Who"s davidlian?

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davidlian is an ultra-geeky chinese dude that works for a technology PR agency. He loves fiddling with techno-toys, plays Warhammer 40K, and shoots pictures wherever he goes. Here, he rants about PR, Technology and anything else. Don't expect balance and un-biased, he ain't no journalist. Anything said on this blog are solely davidlian's personal views. Don't confuse them with company mantra, client's views or views of any organisation he may be part of.


Monday, March 10, 2008

How about you kiss and make up for the Rakyat?

Datuk Wong Chun Wai pointed out a possibility in his Editorial comment yesterday:

(But) federal-state relations will never be the same again.

With the Barisan still in control of the Federal Government, it may even review its numerous projects in states lost to the Opposition.

As the most industrialised state in Malaysia, Selangor will be affected in many ways.

I don't think the Datuk's observation are far from wrong given the fact that politics is factious and petty, but I'm hoping this doesn't happen. In fact, it would be much better for the BN-led Federal Government to keep up the projects, ensure they are completed on time and show the rakyat that its intentions and actions are always their best interests regardless of who controls the state government.

Why? Because (and I'm offering an alternative viewpoint, with no expertise or research other than Mamak stall polls here) the elections showed the issues weren't about race or religion or loyalties to political parties. We've gone past that despite what you may read.

Personally, I'm not a party-voter. Neither are most of my friends. They may support either BN or Opposition, but their reasons for supporting is either because "Chew Mei Fun has really done a lot for our community" or because "Tan Kok Wai was the one who fought to abolish the unnecessary Cheras Toll."

The issue for us was whether the existing governors, councillors and people in power have done their job and if they were honest, forthright and transaparent people with no shady dealings. What we want is a government (whether it's a BN or Opposition government) that's going to be responsible with taxpayer's money, transparent in its administration, and concerned for the Rakyat's needs.

Thus, watch this: it's extremely important how BN treats the four new 'Opposition' states and the rakyat there this next four to five years. It's going to be an interesting dynamic and I'm curious to see if there will be more cooperation between BN and Opposition (wishful thinking?) or outright rejection and skirmishing.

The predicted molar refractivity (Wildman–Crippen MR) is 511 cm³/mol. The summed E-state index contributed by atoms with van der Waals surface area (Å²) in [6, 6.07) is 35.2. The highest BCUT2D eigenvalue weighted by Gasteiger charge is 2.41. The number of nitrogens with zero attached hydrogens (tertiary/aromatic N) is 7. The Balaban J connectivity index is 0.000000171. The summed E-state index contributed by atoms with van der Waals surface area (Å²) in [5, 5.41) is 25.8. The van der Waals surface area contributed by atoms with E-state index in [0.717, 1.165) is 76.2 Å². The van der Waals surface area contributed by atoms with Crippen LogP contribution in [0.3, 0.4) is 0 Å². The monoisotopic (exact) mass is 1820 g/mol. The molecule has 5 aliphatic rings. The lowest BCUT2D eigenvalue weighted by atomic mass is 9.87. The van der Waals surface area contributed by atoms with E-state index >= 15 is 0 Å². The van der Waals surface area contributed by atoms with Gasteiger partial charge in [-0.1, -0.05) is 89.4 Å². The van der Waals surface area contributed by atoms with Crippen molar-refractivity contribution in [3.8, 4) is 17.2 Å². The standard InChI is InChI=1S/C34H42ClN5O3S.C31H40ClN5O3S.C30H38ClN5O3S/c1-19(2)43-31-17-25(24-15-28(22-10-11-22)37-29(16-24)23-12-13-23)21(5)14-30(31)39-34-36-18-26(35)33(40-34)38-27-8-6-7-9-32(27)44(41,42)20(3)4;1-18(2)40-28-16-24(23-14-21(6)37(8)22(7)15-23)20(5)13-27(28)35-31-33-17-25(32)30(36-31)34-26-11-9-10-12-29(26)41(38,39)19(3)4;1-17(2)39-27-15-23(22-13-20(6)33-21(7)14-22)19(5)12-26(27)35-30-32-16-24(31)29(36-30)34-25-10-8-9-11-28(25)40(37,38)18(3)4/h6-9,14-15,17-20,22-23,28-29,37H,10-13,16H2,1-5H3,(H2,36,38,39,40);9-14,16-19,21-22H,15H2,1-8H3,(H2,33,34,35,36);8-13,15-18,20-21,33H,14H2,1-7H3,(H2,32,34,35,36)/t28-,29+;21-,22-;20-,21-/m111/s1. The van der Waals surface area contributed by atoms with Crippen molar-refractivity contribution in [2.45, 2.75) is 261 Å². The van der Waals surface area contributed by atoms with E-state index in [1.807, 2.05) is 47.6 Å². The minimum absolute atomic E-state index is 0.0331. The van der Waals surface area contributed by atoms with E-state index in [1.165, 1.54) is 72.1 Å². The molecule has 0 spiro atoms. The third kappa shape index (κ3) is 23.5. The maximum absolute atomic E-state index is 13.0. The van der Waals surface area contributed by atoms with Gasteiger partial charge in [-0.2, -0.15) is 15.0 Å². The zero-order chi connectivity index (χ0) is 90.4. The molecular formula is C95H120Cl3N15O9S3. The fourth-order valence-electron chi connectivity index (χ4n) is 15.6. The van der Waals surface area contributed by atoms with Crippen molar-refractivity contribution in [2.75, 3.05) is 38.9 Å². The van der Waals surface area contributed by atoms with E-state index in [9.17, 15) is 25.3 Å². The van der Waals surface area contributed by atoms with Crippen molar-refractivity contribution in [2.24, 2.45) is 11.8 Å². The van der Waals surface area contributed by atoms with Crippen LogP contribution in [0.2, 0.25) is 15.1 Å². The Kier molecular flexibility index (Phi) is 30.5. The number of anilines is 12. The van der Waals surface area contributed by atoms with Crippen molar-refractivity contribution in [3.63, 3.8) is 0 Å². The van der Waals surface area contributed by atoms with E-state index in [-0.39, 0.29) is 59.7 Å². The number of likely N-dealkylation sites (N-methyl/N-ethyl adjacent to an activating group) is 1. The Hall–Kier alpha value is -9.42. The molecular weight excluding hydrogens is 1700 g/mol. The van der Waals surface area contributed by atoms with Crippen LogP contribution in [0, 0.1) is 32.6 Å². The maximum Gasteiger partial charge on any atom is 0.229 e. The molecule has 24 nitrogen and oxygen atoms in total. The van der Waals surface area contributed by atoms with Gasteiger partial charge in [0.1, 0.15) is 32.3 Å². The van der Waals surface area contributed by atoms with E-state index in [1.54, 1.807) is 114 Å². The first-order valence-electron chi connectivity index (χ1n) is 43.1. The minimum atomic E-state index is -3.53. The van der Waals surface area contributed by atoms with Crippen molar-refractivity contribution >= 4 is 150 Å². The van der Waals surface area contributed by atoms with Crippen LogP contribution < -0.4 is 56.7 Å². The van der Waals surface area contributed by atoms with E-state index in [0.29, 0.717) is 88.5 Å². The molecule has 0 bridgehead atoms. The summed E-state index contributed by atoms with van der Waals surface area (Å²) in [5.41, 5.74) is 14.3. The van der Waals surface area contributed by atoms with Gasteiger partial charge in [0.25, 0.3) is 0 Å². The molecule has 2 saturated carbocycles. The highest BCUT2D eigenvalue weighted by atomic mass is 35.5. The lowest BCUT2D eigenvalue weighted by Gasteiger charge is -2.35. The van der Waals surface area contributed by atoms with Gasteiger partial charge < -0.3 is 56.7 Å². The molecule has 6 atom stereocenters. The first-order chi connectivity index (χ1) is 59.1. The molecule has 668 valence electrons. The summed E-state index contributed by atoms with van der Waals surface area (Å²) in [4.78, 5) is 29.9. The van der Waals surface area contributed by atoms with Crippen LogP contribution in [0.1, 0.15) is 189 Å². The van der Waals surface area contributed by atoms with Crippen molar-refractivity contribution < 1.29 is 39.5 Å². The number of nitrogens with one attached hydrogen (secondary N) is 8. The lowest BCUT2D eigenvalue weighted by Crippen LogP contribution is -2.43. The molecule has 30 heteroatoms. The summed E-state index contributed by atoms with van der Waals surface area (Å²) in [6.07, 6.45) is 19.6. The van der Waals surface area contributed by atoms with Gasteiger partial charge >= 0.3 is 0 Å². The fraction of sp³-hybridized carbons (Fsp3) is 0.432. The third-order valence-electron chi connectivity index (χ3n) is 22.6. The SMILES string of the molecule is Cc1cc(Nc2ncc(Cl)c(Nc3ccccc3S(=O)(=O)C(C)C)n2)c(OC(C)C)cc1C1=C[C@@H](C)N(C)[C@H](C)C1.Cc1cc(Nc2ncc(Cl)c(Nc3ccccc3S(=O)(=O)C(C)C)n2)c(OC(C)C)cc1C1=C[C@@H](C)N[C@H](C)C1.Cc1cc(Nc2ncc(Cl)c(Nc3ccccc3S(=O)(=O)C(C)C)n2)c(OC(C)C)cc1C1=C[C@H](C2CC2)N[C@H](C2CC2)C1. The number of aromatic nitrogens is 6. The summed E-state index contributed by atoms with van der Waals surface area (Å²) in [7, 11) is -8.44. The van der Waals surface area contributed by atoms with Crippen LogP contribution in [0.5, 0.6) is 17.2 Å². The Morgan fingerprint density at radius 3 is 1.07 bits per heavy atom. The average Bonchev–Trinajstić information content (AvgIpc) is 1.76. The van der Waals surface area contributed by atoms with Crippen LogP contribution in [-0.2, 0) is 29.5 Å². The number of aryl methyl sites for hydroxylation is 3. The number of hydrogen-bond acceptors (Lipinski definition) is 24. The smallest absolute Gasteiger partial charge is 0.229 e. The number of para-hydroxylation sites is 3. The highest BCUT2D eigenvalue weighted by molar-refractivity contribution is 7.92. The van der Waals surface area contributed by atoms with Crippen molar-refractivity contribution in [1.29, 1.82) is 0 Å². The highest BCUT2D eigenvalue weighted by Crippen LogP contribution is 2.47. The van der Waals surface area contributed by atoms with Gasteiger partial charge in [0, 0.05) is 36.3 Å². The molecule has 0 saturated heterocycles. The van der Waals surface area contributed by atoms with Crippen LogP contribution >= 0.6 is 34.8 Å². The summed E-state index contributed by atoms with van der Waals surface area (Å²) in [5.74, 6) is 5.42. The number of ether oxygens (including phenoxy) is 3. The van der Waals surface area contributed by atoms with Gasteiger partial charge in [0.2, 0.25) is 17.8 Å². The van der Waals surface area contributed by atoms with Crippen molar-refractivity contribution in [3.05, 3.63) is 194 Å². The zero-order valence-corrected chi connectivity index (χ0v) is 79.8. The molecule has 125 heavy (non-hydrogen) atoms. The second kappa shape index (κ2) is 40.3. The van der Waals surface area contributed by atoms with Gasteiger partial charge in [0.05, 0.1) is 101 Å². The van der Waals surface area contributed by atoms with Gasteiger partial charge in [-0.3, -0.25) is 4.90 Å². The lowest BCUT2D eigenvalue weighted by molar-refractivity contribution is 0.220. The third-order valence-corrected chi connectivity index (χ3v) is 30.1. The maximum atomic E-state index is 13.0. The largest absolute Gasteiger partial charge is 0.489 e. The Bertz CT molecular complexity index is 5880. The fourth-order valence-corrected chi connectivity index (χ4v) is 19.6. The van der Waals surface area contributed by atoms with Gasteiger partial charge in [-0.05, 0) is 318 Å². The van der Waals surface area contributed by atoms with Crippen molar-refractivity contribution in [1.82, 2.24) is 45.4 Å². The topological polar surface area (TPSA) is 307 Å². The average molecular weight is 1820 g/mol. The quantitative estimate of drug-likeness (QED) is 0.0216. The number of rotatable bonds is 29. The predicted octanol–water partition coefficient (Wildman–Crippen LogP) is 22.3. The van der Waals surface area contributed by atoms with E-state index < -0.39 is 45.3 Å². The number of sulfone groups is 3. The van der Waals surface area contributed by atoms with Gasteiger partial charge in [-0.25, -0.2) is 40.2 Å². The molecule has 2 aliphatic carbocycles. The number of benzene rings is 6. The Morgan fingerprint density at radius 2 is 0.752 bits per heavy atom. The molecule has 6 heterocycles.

BN, the ball is in your court (given you're forming the Federal Government).

Be nice, gentlemanly and genuinely concerned, then maybe you'll win back some votes and gain some love and respect. Be snarky, mean and petty (withdraw funding) and it'll only harden the rakyat's hearts for the Opposition.

Because at the end of the day, it isn't about whether you're Opposition or BN. It's about getting the job done right for the Rakyat.


suanie said...

how can? a lot of contracts already signed mah ;)

davidlian said...

Mmm.... sometimes I suspect when there's a (political) will, there's a way.

moo_t said...

"when there's a (political) will, there's a way."

you are straight on the bulls eye. But I don't think BR are stupid to make those move. As long as the contract with BN government, BR can always use them as bullet to shoot BN.

BTW, I am laughing. Because people keep selling down those cronies company shares, perhaps to a cheap level that the people can buy up the company. ;)

noname said...

It seems like the whole blogging community is anti-establishment. Hmm. Oh well. As much as "the ball is in BN's court", it's also in the opposition's court. If election is really based on issues, then the promises of maintaining subsidies, minimum wages, free education and welfare state is indeed attractive propositions. So the balls in the opposition's court to meet the election promises. My guess is, like what happened in 2004, when Pak Lah victory was brought about by a sense that great changes are at hand, the same is true of this election. But I have a feeling that like Pak Lah, not everything can change overnight. A country can't be build overnight but it certainly can be destroyed. While I'm happy the opposition did well, I'm not entirely convinced they have what it takes to get the job done. But only time will tell. That's politics. Dirty and unpredictable.

davidlian said...

@moo_t: I think you meant BN, right?
@noname: You're right, a country isn't built overnight. But a small change is still change so it needs to start from somewhere lar. :)

Randy Khoo said...

Well, consider this:

Those projects are not short-term one month stints, therefore, it is reasonable to expect long term planning.

1) If they had managed & planned properly, do you think the projects would be affected?

Not affected - means that they have done a great job, and by no means would have lost their spot.

Affected - that means their short-sightedness on 'pet projects' will end when they end. Is this called good leadership and management?

2) Wouldn't people have confidence in BN again if we have seen the good consequences of the mega projects? Ask yourself - How many of these mega projects have benefited you lately?

Apart from Sepang being a drive for tourism, what other projects have elevated poverty? (that said, not every Malaysian in Klang Valley is benefiting from Sepang!)

What is KL Tower now? A huge white elephant or ego-booster?

KLCC? Apart from its role as a convention & exhibition centre? How much poverty has been solved with this giant twin phallic symbol in the sky?

Yuen-Chi Lian said...

Just a quick question popped up in my mind, do you read MalaysiaKini?

- yc